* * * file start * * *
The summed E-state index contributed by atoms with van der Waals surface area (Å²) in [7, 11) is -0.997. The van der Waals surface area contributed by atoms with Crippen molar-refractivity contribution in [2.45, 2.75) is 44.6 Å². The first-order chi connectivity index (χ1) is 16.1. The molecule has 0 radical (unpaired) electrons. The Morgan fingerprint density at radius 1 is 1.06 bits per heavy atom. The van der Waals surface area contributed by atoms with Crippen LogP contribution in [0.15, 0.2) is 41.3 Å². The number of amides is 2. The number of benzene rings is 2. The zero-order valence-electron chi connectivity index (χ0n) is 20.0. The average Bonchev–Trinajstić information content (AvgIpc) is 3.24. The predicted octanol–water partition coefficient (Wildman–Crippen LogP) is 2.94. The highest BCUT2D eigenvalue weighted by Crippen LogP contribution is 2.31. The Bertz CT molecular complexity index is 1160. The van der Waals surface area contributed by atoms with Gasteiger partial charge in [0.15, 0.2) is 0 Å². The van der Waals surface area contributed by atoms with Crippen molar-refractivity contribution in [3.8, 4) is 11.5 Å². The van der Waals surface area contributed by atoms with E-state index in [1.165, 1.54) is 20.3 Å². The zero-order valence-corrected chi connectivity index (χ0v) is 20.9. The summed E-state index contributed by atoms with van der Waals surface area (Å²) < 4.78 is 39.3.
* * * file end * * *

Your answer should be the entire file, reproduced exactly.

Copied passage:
The summed E-state index contributed by atoms with van der Waals surface area (Å²) in [7, 11) is -0.997. The van der Waals surface area contributed by atoms with Crippen molar-refractivity contribution in [2.45, 2.75) is 44.6 Å². The first-order chi connectivity index (χ1) is 16.1. The molecule has 0 radical (unpaired) electrons. The Morgan fingerprint density at radius 1 is 1.06 bits per heavy atom. The van der Waals surface area contributed by atoms with Crippen LogP contribution in [0.15, 0.2) is 41.3 Å². The number of amides is 2. The number of benzene rings is 2. The zero-order valence-electron chi connectivity index (χ0n) is 20.0. The average Bonchev–Trinajstić information content (AvgIpc) is 3.24. The predicted octanol–water partition coefficient (Wildman–Crippen LogP) is 2.94. The highest BCUT2D eigenvalue weighted by Crippen LogP contribution is 2.31. The Bertz CT molecular complexity index is 1160. The van der Waals surface area contributed by atoms with Gasteiger partial charge in [0.15, 0.2) is 0 Å². The van der Waals surface area contributed by atoms with Crippen molar-refractivity contribution in [3.8, 4) is 11.5 Å². The van der Waals surface area contributed by atoms with E-state index in [1.165, 1.54) is 20.3 Å². The zero-order valence-corrected chi connectivity index (χ0v) is 20.9. The summed E-state index contributed by atoms with van der Waals surface area (Å²) < 4.78 is 39.3.